Crucial to any understanding of radiation (or temperature) in space, is the fact that all macroscopic bodies emit electromagnetic radiation constantly, depending on their temperature, essentially due to the constant bumping and rattling of the electric charges (mostly the electrons, in practice) which they contain. In general, the hotter they are, the brighter, and the higher the frequency of the emission. The spectral shape is ideally of the universal black body form, but is modulated for real bodies by (often complicated) surface properties (emissivity / reflectivity, as noted earlier) of the body. The universal black body spectrum peaks at a frequency proportional to the temperature T; the total power emitted per unit area is proportional to T4. This thermal radiation, which is emitted by everything, means that the actual temperature of a body in space is determined by the balance between the rate at which it loses energy due to its own heat radiation, and the rate at which heat is received from surrounding bodies.
For the special case of a perfectly black, highly conductive sphere in the Solar System a distance R from the Sun, absorbing solar radiation from one side, but radiating in all directions equally, it turns out that the temperature drops with distance from the Sun as the square root of 1/R:
where 1 AU is the average distance from the Earth to the Sun, and T is the "characteristic temperature" at a distance R from the Sun. This defines a kind of typical temperature around the Solar System, from earthlike-temperatures in our vicinity, to the cryogenic temperatures characteristic of the outer Solar System.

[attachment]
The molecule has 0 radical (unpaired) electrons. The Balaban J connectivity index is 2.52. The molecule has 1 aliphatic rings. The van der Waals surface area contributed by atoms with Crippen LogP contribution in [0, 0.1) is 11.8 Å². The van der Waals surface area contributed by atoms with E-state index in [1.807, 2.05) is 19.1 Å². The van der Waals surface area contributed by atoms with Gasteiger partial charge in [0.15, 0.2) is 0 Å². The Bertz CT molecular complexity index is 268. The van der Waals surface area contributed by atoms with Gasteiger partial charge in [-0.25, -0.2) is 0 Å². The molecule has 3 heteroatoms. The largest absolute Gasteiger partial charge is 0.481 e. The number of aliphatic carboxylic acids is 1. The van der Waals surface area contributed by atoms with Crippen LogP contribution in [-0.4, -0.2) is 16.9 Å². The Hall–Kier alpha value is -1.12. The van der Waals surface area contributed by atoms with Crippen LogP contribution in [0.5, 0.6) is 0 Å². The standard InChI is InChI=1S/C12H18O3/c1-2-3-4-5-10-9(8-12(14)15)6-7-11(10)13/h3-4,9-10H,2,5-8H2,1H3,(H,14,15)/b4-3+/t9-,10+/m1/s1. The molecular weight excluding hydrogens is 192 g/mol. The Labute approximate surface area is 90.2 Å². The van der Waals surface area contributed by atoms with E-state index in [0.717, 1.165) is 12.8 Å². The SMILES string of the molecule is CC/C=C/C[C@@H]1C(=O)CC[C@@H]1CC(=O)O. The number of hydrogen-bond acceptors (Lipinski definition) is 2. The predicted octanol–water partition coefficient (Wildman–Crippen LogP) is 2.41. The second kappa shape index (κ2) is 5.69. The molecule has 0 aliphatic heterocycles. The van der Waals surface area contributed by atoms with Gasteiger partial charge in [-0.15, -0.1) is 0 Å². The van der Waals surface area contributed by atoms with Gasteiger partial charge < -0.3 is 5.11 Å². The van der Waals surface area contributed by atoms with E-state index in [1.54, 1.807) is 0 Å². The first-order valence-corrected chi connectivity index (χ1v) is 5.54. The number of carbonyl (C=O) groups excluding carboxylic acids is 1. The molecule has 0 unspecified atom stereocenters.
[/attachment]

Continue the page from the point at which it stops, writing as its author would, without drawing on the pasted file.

Looking out at the cosmos, we can actually see the red-shifted remnant of the Big Bang. When the Universe first became transparent, it emitted light like a black body with a temperature of about 3,000 K. Since this beginning, the expansion of the Universe has cooled that radiation (altering both its frequency and intensity) to correspond to the emission of a black body with a temperature of 2.73 K, roughly the temperature of liquid helium, which is pretty cold by normal earthly standards. The Cosmic Microwave Background radiation has a general spectral shape much like the spectrum of the Sun, but peaks at a wavelength of about 1 mm, and is some 20 trillion times dimmer.